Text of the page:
In my professional life, I make websites performant and reliable. It's in the job title -- Site Reliability Engineer. I do this using Content Delivery Networks, load balancers, stateless infrastructure, layers of caching, and container orchestration technology. I could think of a few other buzzwords to throw in there, and it probably sounds real impressive to a lay person.
Of course, all that is managed. I abstract myself from managing all of that stuff with just a few text files. Of course, it took significant professional experience to know what I'm doing with those text files, and to be able to arrange these components into a stable infrastructure. And I derive great satisfaction from being able to help create something awesome. And I'm pretty good at what I do, according to my boss and our uptime graphs. I'm not at liberty to share such data so broadly, but I can illustrate this roughly in a graph...
So naturally, since my day to day is spent in the public cloud, using all these wonderful things that have enabled small-time companies with limited upfront budgets to build ultra-reliable, globally distributed websites and services with just a few text files, my personal infrastructure should be built the same way, right? I should be using the trendiest web frameworks, JAM stack, serverless, Cloudflare, all managed using the latest Hashicorp offerings.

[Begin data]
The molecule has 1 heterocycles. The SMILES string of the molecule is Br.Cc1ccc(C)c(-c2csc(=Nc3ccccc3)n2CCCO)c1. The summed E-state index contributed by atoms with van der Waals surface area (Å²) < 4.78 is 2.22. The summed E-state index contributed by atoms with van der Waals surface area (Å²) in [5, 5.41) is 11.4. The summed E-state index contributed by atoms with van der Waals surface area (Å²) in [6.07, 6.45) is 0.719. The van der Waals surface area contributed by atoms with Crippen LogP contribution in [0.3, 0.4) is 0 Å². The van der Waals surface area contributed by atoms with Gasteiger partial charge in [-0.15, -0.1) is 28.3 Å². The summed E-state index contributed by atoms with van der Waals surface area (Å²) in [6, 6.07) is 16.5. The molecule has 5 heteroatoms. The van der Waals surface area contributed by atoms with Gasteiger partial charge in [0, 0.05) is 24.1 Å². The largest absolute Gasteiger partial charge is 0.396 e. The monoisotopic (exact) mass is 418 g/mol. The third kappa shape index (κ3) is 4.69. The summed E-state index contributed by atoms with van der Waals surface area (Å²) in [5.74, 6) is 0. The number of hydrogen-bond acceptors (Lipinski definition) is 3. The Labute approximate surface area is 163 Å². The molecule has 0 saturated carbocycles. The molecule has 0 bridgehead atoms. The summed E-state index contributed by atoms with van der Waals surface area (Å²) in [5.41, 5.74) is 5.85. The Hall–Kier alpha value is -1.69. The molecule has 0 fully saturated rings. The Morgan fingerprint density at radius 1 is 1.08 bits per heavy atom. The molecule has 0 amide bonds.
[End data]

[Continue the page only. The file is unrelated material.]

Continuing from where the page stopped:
I suppose this is my way of maintaining work-life balance, while still exercising some of my skills that I use in a professional setting. I find it relaxing to shift paradigms. I love my job and my work, but I can't really decompress if I just go from writing YAML files at work to writing YAML files at home.
Likewise, I'm never going to roll into work one morning and say "hey y'all, let's ditch this microservices thing and write a bunch of Perl CGI scripts!"
...I just thought of a really funny April Fools prank.